“To this day,” Butch said, “I still can’t look at a bowl of oatmeal.”
Determined to win
When Butch went on to Indiana and the NBA, he’d take in some of his younger siblings during their spring break from school.
“I was a senior at Indiana and I’m running around campus trying to find Cris because he wandered off,” Butch said. “Finally, I find him at 1:30 in the morning. They had the car lights on and they’re pointed at this little basketball court. And Cris is playing Isiah one on one.”
That’s Isiah, as in Isiah Thomas.
“Isiah is a freshman and Cris is 12 or 13, I think,” Butch said. “Isiah is beating the crap out of Cris. Isiah comes up to me and says, ‘Butch, I’m sorry, but I can’t get him to quit.’ ”
Cris scored 1,600 points in his high school basketball career. He was named all-state and came close to quitting football before his junior season. He would have, too, if Bill Conley hadn’t been hired to coach the Middies football team before Carter’s junior season.
“People told me we had this one kid, Cris Carter, but he probably won’t play because his brother is in the NBA and he wants to focus on basketball,” Conley said. “But Cris did come to a football camp we had. The second day of camp, I said, ‘This guy is going to be something special.’ Then, all of a sudden, I see him do a 40-inch vertical and I said, ‘This is not a normal human being.’ ”
Conley convinced Carter he could play both sports and not hurt his chances of going far in either. Carter became all-state in both. And when it came time to pick a college, his decisions came down to Michigan, Ohio State and Notre Dame in football and Louisville in basketball.
The glory years
Al Milton is standing off to the side watching Carter grab the Sharpie and size up the front door at his old apartment. There was a time when Milton was the receiver and Carter was the quarterback.
“Cris came to me before our sophomore year and asked if I had any plans on going to college,” said Milton, who did go on to play quarterback at Vanderbilt. “Cris always knew he was going to make it big. I told him I hadn’t really thought about college. So he says, ‘Good, you’re going to be the quarterback and I’m going to be the receiver because they aren’t going to let a black kid play quarterback.’ So we switched. One of our first games, I threw about a 63-yard touchdown pass to Cris. The rest was history.”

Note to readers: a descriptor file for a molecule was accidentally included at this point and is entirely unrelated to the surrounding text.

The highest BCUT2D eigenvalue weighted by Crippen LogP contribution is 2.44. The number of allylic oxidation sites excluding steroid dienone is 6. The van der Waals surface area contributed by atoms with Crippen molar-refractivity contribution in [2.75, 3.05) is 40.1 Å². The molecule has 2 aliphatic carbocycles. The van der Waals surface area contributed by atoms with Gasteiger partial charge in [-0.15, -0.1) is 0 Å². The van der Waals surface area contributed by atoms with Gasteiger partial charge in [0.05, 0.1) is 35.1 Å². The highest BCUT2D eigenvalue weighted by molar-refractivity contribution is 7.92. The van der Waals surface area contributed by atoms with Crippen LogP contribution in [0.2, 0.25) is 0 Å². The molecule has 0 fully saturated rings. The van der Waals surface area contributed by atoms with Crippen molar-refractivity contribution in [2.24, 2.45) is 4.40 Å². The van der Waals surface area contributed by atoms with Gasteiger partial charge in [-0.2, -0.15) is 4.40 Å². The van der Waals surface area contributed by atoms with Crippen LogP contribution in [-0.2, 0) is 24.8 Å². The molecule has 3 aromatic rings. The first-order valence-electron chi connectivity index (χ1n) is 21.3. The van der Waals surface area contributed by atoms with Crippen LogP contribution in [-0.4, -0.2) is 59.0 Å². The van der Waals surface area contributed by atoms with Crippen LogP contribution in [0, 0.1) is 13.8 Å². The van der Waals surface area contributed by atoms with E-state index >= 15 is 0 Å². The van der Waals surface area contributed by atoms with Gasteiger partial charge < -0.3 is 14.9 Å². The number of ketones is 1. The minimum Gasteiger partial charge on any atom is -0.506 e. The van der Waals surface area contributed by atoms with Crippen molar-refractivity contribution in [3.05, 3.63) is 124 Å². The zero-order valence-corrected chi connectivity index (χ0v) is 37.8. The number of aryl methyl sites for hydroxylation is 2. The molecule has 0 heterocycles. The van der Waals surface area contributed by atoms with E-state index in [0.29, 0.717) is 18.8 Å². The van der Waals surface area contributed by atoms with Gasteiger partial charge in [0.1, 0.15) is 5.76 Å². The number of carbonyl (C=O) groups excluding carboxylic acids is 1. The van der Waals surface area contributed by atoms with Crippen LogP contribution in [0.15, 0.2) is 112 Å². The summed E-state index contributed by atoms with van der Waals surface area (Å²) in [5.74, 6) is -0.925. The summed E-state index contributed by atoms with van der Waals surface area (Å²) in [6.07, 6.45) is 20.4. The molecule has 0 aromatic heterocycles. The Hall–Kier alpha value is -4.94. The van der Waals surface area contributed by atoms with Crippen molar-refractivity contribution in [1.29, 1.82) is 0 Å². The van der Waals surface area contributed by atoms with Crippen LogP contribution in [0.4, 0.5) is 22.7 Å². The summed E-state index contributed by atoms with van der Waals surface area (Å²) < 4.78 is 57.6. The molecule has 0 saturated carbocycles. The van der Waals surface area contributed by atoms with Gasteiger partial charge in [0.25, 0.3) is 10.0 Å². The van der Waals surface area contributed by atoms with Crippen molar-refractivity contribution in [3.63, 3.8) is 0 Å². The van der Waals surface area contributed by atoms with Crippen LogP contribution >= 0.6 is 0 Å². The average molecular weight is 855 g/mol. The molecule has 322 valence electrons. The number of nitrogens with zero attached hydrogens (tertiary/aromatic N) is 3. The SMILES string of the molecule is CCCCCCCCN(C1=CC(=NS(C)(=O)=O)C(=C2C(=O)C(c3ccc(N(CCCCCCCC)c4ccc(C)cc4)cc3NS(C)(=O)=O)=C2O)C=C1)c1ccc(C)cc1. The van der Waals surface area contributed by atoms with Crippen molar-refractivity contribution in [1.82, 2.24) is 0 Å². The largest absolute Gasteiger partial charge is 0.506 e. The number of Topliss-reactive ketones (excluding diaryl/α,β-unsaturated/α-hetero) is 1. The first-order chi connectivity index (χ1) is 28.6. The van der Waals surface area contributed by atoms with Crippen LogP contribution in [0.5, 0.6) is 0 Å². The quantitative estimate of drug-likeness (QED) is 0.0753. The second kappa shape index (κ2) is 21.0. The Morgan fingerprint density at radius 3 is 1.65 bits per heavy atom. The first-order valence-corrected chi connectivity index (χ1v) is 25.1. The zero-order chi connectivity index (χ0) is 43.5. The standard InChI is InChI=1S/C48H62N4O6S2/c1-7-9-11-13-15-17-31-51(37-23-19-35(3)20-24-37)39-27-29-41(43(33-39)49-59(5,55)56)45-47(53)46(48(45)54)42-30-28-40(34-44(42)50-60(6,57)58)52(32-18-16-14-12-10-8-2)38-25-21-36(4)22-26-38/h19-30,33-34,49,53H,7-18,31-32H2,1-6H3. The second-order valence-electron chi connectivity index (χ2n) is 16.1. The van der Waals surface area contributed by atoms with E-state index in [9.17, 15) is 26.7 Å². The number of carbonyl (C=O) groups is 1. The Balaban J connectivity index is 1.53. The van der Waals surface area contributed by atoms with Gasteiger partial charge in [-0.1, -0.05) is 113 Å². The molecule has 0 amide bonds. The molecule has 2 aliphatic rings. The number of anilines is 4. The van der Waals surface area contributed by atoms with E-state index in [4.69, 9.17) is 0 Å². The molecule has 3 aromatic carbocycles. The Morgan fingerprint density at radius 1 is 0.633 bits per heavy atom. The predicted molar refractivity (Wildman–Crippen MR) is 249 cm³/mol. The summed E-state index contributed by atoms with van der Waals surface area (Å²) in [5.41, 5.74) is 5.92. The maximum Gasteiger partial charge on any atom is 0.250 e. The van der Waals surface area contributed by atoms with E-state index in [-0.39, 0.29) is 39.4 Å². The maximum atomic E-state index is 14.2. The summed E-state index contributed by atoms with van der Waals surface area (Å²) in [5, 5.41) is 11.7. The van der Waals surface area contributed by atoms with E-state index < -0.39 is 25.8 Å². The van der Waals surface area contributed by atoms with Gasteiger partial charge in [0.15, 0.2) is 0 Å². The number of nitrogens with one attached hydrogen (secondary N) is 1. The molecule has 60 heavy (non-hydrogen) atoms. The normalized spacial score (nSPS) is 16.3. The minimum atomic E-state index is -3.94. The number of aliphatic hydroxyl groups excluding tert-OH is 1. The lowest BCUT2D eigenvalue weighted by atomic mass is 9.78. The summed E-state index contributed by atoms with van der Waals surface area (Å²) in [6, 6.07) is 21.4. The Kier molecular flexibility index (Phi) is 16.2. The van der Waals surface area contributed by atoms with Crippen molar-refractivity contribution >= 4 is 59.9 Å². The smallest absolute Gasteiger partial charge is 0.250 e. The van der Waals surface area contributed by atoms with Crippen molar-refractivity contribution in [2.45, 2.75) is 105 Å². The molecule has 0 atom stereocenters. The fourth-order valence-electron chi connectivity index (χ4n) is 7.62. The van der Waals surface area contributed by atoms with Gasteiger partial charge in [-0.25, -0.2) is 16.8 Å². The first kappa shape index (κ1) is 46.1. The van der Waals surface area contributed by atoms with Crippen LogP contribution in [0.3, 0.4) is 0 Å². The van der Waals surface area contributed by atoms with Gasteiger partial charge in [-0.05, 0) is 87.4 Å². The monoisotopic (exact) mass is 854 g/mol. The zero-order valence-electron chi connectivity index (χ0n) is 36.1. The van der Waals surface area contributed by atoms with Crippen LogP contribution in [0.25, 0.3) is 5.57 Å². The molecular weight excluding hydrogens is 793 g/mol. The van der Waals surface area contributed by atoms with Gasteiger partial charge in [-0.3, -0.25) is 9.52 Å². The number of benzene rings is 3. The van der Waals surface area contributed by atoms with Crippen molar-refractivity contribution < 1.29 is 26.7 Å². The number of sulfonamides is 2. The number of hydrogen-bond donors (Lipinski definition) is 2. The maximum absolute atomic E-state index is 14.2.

Carter was blessed with many other fortunate twists and turns. Sept. 4, 1990 — the day after the Eagles cut him — was perhaps the most fortunate of all. That’s when the Vikings stepped up with a $100 waiver-wire check and a plan to get Carter some help for his substance abuse.
“I don’t know this for sure,” said Jerry Burns, the Vikings’ coach at the time, “but that 100 bucks has to rank right there at the top as the best bargain in NFL history.”
He might be right. After joining the Vikings, Carter became an eight-time Pro Bowler and a two-time first-team All-Pro. He had back-to-back, then-record 122-catch seasons (1994-95), eight consecutive 1,000-yard seasons (1993-2000) and five straight seasons with at least 10 touchdown catches (1995-99). From 1991 to 2000, Carter led the NFL in third-down catches (297) and third-down conversions (81 percent).
But the on-field success didn’t come until progress was made off the field.
“Oh, my goodness, I needed a lot of help,” Carter said. “That first day in Minnesota was very, very difficult because I would say the Vikings were somewhat aware of my situation but not fully aware.”
Carter credits Wheelock Whitney, one of the Vikings’ owners at the time, and his assistant, Betty Triliegi, a drug and alcohol counselor who worked with the team then, as two “angels” who saved his career, his marriage, his family and, well, his life.